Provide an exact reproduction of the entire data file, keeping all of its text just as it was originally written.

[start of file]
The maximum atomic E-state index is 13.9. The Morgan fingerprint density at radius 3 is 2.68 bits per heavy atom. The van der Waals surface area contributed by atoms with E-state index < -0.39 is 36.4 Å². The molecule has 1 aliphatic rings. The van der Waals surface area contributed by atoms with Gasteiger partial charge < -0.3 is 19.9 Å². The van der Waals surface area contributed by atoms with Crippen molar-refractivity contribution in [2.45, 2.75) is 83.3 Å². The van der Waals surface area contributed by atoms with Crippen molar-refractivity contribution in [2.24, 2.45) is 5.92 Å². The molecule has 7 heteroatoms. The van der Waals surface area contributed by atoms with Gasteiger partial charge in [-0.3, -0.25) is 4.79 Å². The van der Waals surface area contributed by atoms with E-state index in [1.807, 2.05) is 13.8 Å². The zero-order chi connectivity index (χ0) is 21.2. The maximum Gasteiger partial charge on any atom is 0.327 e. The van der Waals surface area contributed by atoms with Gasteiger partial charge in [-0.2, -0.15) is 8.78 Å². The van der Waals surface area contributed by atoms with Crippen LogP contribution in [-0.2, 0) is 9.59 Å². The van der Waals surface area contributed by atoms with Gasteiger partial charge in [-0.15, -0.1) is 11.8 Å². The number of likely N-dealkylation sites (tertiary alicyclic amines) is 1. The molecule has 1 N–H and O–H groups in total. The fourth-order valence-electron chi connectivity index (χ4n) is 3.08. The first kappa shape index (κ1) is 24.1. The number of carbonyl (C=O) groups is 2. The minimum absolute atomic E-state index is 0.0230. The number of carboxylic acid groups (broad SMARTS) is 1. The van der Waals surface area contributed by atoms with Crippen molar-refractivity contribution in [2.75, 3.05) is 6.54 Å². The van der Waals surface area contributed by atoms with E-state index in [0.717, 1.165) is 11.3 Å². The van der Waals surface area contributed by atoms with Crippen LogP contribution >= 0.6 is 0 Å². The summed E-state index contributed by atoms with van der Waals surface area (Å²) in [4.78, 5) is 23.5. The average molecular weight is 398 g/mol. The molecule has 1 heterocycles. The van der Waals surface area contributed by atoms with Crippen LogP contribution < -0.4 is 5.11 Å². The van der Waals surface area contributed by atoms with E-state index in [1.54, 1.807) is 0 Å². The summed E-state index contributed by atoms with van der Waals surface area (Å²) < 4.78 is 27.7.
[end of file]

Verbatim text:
The maximum atomic E-state index is 13.9. The Morgan fingerprint density at radius 3 is 2.68 bits per heavy atom. The van der Waals surface area contributed by atoms with E-state index < -0.39 is 36.4 Å². The molecule has 1 aliphatic rings. The van der Waals surface area contributed by atoms with Gasteiger partial charge < -0.3 is 19.9 Å². The van der Waals surface area contributed by atoms with Crippen molar-refractivity contribution in [2.45, 2.75) is 83.3 Å². The van der Waals surface area contributed by atoms with Crippen molar-refractivity contribution in [2.24, 2.45) is 5.92 Å². The molecule has 7 heteroatoms. The van der Waals surface area contributed by atoms with Gasteiger partial charge in [-0.3, -0.25) is 4.79 Å². The van der Waals surface area contributed by atoms with E-state index in [1.807, 2.05) is 13.8 Å². The zero-order chi connectivity index (χ0) is 21.2. The maximum Gasteiger partial charge on any atom is 0.327 e. The van der Waals surface area contributed by atoms with Gasteiger partial charge in [-0.2, -0.15) is 8.78 Å². The van der Waals surface area contributed by atoms with Crippen LogP contribution in [-0.2, 0) is 9.59 Å². The van der Waals surface area contributed by atoms with Gasteiger partial charge in [-0.15, -0.1) is 11.8 Å². The number of likely N-dealkylation sites (tertiary alicyclic amines) is 1. The molecule has 1 N–H and O–H groups in total. The fourth-order valence-electron chi connectivity index (χ4n) is 3.08. The first kappa shape index (κ1) is 24.1. The number of carbonyl (C=O) groups is 2. The minimum absolute atomic E-state index is 0.0230. The number of carboxylic acid groups (broad SMARTS) is 1. The van der Waals surface area contributed by atoms with Crippen molar-refractivity contribution in [2.75, 3.05) is 6.54 Å². The van der Waals surface area contributed by atoms with E-state index in [0.717, 1.165) is 11.3 Å². The van der Waals surface area contributed by atoms with Crippen LogP contribution >= 0.6 is 0 Å². The summed E-state index contributed by atoms with van der Waals surface area (Å²) in [4.78, 5) is 23.5. The average molecular weight is 398 g/mol. The molecule has 1 heterocycles. The van der Waals surface area contributed by atoms with Crippen LogP contribution < -0.4 is 5.11 Å². The van der Waals surface area contributed by atoms with E-state index in [1.54, 1.807) is 0 Å². The summed E-state index contributed by atoms with van der Waals surface area (Å²) < 4.78 is 27.7.